You hear a lot of conflicting info when it comes to the subject of how to breathe while lifting weights. Many books say to exhale when you are lifting and inhale while you are lowering. Many people say that you should hold your breath or use the valsalva maneuver to get a max lift. I’m going to show you the problem with each of these before I tell you how I suggest you breathe.
First, lets talk about what the Valsalva Maneuver is. Its basically a fancy way of saying that you are holding your breath and pushing hard – like I am in the below picture. Some beginners hold their breath thru the entire set Powerlifters often use the valsalva maneuver but typically only with 1RM. Why isn’t the Valsalva maneuver (holding your breath) a good idea? Because it makes your blood pressure go sky high! So what you say? High blood pressure can cause lots of problems, some of them very dangerous and some just annoying. Imagine what would happen if the city raised the water pressure in the cities water distribution system from 40psi to 120psi, what do you think would happen? Well, if its a brand new city with new plumbing probably nothing as all well engineered systems are over-designed. But what if its a hundred year old city with old pipes? All heck will break loose. Old, fragile mains will crack, joints will pop apart, rusted fire hydrants will pop off resulting in geysers. Holding your breath and raising your blood pressure can cause a nosebleed, passing out, or getting red-eye. High blood pressure can cause much more serious problems though. You might get retinal detachment or hemorrhaging in your eyes and go blind, or you might have stroke and die. What is the chance of those things happening? Pretty low if you are young and healthy but everything you do in life is a risk/benefit analysis. The older your plumbing is, the more risky raising your blood pressure is. YOU need to decide for yourself if the marginal gain in 1RM lifts is worth putting yourself at an admittedly small risk of very serious health problems. For someone trying out for the olympic team, its clear, they need every possible edge and their careers depend on it so they are going to use the valsalva maneuver.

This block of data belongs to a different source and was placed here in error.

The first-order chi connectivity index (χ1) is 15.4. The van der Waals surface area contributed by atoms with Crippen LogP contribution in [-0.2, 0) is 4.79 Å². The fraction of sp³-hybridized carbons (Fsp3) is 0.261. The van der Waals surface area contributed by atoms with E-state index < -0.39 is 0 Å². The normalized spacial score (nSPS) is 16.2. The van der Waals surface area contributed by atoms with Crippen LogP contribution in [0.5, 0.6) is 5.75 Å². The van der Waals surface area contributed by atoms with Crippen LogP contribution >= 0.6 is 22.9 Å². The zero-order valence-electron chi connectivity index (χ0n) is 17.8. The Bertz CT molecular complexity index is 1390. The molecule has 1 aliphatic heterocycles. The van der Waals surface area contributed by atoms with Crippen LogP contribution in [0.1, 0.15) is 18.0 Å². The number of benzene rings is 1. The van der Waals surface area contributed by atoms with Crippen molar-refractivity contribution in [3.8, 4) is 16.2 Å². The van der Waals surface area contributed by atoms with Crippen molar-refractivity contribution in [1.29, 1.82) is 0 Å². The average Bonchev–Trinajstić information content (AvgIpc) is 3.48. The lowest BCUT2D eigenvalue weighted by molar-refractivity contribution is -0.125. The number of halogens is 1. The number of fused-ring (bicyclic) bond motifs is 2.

So, how much can holding your breath raise your blood pressure? The results of a study documenting dangerous rises in blood pressure related to the Valsalva maneuver was published in the Archives of Physical Medicine and Rehabilitation. During a double leg press exercise, when study subjects exhaled upon maximum intensity, blood pressure was recorded at 198/175 mm Hg. When study subjects performed the Valsalva maneuver during maximum intensity, blood pressure was recorded at 311/284 mm Hg. The highest recorded pressure was a dangerous 370/360 mm Hg.
OK so its clear you shouldn’t hold your breath. What most PE classes teach is that you breathe in sync with your lifting, exhale while lifting, inhale while lowering. It seems 90% of the websites out there preach this type of breathing but its really just a learning technique for beginners. Its a good technique to start with because if you are breathing in sync with your lifting, at least you are not holding your breath! Lets look at the problem with sync breathing though. When you are not exerting, the resting rate of breathing is about 15 breaths/minute – thats about 4 seconds per breath. Perfect! Since I advocate 2 seconds up and 2 seconds down that matches perfectly. But wait! Thats the *resting* respiration rate. What happens when you are exercising vigorously? Of course, you breathe faster! Under high exertion, up to 60 breaths per minute are quite common, thats one breath per second. What is your set going to look like if you are breathing at 60bpm? 1/2 second up, 1/2 second down – your entire 8 reps will be over in 4 seconds! What kind of form do you think you will use at this speed? Thats right, horrible form! Sync breathing is fine for teaching beginners not to hold their breath but the moment they get that mastered, its time to move on to the recommended breathing method …
Breathe normally! Don’t pause or hold your breath. Don’t breathe in sync with anything. Just keep the air moving in and out at whatever rate feels right. Some people like to breathe really fast and shallow like a steam engine locomotive going up a steep mountain, if you do this just be careful that you don’t hyperventilate. When you are trying to crank out that last rep its tempting to hold your breath to ‘pop’ that last rep but don’t do it. Please remember, Don’t hold your breath!